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The Cycle of Good Education and Strong Institutions
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The Cycle of Good Education and Strong Institutions

Formal education is one of the most overrated things in human development people on the African continent can gain, maybe elsewhere too. Education in the formal sense is an “institutional thing,” i.e. the stuff of institutions. It is not just the stuff of classrooms and ivory towers. Institutions rely on education and education has to be meet institutional and societal requirements through governance for it to serve any useful purpose in society. The symbiosis of institutions and education is both valuable and undeniable. In a nation where institutions are unenforceable, we must expect the education curriculum to be inadequate in many senses. Education is not just the acquisition skills but also the awareness of the requirements of civil participation in a just or improving society.

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Urhobo Blow (UB): A True Martial Art and Sport?

Urhobo Blow (UB): A True Martial Art and Sport?

Urhobo Blow (UB), Ubi ejeh [service of punches] or Ohonre r’ubi [battle of punches], is a traditional martial art developed by the Urhobos for military action, but in recent times, it became a contest of strength by young males at annual or seasonal festivals. UB has its similarities with mainstream boxing, but the differences are steep. Many ethnic groups in Africa have their own boxing and wrestling arts. Still, the distinct feature of UB is that fighters place their knock-out punch hand on their backs just above the buttocks during fights. UB is over the years is becoming extinct due to lack of interest and exposure, but may make a big comeback as a mixed martial art of international status. UB was once a source of great community pride and made heroes. So, what makes UB worthy of attention? Read More “Urhobo Blow (UB): A True Martial Art and Sport?”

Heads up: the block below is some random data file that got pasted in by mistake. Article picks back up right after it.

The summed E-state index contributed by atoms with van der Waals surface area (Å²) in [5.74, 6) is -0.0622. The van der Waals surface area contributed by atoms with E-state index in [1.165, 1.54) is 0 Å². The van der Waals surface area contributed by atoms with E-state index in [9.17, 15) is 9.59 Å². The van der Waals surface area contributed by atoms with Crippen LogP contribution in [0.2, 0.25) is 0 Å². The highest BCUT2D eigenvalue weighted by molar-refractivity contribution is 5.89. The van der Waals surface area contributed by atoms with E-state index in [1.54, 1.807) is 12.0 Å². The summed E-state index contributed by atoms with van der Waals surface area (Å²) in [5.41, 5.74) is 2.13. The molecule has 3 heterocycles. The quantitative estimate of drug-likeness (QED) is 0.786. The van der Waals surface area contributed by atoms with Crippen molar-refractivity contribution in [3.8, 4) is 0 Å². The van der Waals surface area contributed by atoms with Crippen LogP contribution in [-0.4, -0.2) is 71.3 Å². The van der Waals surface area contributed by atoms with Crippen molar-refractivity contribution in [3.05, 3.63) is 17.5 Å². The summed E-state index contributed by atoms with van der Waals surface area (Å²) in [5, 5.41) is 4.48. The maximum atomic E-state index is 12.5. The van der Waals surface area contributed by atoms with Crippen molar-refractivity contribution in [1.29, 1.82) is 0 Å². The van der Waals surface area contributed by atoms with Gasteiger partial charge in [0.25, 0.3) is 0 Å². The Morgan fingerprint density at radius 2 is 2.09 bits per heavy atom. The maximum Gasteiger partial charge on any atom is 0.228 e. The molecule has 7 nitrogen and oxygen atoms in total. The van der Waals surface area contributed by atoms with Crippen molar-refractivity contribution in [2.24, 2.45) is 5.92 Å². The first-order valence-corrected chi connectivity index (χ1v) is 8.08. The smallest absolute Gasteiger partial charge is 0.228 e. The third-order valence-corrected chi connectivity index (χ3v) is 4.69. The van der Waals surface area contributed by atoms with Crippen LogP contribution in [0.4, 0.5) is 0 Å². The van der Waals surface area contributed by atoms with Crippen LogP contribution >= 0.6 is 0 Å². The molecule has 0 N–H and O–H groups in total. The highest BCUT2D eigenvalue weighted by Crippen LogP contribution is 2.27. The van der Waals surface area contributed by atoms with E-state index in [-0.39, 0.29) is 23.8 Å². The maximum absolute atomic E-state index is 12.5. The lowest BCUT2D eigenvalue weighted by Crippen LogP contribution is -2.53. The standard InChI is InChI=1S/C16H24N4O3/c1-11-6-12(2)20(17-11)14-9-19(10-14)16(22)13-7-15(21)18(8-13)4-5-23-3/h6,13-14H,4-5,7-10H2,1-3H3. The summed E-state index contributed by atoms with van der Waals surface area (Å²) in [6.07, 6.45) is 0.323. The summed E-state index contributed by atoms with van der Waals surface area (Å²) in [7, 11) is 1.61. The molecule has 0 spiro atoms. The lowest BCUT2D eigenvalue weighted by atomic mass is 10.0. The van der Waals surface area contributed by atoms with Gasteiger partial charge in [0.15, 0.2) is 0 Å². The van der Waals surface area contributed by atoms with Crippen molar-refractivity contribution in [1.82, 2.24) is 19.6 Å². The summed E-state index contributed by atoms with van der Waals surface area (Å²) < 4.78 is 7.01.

RE: The Imminent Collapse of Nigeria’s Power Privatisation
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RE: The Imminent Collapse of Nigeria’s Power Privatisation

http://eyoekpo.com/post/101658521484/the-imminent-collapse-of-nigerias-power-privatisation

I found Timi Soleye’s piece in the Financial Times interesting. The Financial Times and its editors would have a lot to lose by way of reputation if Soleye produced a story on the privatisation of the electric power sector in Nigeria without facts and which could be readily debunked by counter-facts. Newspaper articles are often constrained by word count limits necessitating summaries. Does one have to represent hidden vested interests to write what they think or observe?

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